Two months into Cape Town’s reign as World Design Capital and Joe and Joanne Public are not sure what it’s about, says Lucinda Jolly.
Cape Town - In January Cape Town celebrated its official status as the first African city to be nominated World Design Capital, a biennial event, with a light show on the Grand Parade.
The city beat Bilbao and Dublin to the title, was preceded by Taipei, Helsinki and Seoul, and will be succeeded by Torino in 2016.
The World Design Capital is an initiative of the International Council of Societies of Industrial Design, an international non-governmental organisation that aims to protect and promote the profession of industrial design. Since its beginning 57 years ago, it has worked at increasing the “social significance of design” with the idea that global leaders will begin to recognise its importance.
The council also recognises that over 50 percent of the world’s population live in urban areas. As a result, cities will need to adapt to the needs of their growing populations and make them “more attractive, livable and more efficient “
World Design Capital Cape Town has four major themes: the promotion of African ideas in a global context; design used to reconcile communities; sustainability; and projects that involve beautiful spaces and things.
On paper this is good news for Cape Town. Visitor numbers should rise, there will be opportunities for our creative communities to get involved in a variety of roles such as exhibitors, speakers, delegates, partners and suppliers. And of course lots of events for all Capetonians to experience.
But two months into the World Design Capital ask Joe and Joanne Public what they think of it and you’re met with an indifferent shrug of the shoulders. They will tell you they have heard about it but are not sure what it’s about or where it is.
Yet go to the website and a wide range of over 400 projects are listed.
This is an indication of the impact that design – in its broadest context –has on our lives and how the lack of it impacts on us.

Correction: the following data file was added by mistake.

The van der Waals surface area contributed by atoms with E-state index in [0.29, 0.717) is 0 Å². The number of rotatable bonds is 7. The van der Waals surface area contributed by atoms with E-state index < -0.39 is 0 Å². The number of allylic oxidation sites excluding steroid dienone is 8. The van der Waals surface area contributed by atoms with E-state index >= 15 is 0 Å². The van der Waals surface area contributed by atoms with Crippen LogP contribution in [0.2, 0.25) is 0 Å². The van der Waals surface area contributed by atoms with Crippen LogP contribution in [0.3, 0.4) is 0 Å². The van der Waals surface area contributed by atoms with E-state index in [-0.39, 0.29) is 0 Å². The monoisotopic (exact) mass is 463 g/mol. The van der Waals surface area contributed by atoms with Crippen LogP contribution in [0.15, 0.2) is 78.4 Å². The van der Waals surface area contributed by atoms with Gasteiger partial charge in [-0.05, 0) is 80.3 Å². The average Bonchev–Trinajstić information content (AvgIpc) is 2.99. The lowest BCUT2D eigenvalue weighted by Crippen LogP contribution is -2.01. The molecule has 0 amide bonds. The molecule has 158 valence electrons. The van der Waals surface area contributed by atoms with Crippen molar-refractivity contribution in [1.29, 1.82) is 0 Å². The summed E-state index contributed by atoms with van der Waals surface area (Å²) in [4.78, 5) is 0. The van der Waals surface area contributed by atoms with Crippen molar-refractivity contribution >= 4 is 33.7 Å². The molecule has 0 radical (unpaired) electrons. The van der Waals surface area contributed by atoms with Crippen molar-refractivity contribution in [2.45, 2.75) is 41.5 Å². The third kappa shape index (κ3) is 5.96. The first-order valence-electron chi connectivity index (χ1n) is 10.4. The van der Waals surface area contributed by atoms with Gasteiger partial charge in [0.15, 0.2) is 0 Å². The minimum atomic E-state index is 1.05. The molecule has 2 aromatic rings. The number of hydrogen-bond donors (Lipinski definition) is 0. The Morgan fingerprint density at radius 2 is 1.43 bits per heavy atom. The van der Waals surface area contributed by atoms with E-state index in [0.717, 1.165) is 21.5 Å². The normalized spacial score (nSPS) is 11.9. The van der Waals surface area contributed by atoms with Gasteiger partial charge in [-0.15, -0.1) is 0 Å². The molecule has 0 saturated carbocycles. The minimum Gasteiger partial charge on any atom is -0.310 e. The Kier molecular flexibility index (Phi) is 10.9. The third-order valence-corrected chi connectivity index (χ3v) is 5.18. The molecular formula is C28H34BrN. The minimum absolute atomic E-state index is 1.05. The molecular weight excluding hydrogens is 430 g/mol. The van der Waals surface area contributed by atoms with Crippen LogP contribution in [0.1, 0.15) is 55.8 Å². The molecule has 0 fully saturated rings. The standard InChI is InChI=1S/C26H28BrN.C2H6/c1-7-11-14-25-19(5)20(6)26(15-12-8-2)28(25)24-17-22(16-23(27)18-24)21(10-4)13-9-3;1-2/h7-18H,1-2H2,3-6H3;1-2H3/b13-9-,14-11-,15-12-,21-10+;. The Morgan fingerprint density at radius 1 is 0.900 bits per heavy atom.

The project’s innovative approach includes most aspects of human life from a device that takes the fumbling out of condom application to references of our earliest beginnings that pose questions around the links between the development of the modern human mind and the origins of design.
This ranges from the proposed revitalisation of Valkenberg hospital to the MeerKAT Radio Telescope which is the most sensitive radio telescope in the world.
Concerns around preserving and conserving water are raised by projects such as Save our Waters, which uses various forms of media and installations and The Water Cathedral, which involves a life-sized interactive water cathedral, to raise awareness on the scarcity of water. And you can doodle for a cause with Doodle for a Difference, a community-driven project in which everyone is invited to be an artist for a good cause.
Other community outreach programmes, such as iKhaya le Langa interdependent enterprise and design initiatives are based in the “Langa Quarter” jazz and heritage precinct.
And the Maboneng Lalela Project Experience 2014, a unique partnership aimed at converting private homes and public spaces in townships into art galleries and art performance venues.
There’s the Kirstenbosch Centenary Tree Canopy Walkway an educational tool for the Afro Montane forest which loops up, into and over the Arboretum at Kirstenbosch Botanical Garden .
It’s not really fair to compare World Design Capital to the 2010 World Cup, an intense event which happened over a shorter period of time. Then, even if you weren’t a soccer fan, you couldn’t help being affected by the excitement.
This is not so of the World Design Capital. It’s not the quality of events, but its lack of visibility.
Yes, there is the yellow circle to indicate participation in World Design Capital, and there are also other plenty of highly visible, fundamental marketing tools like flags and bunting which could be used.
But where is the buzz? A lack of presence will work against the success of World Design Capital and it’s a great pity when you consider the vast range of interesting projects and the incredible opportunity it provides this city to prove itself to the world.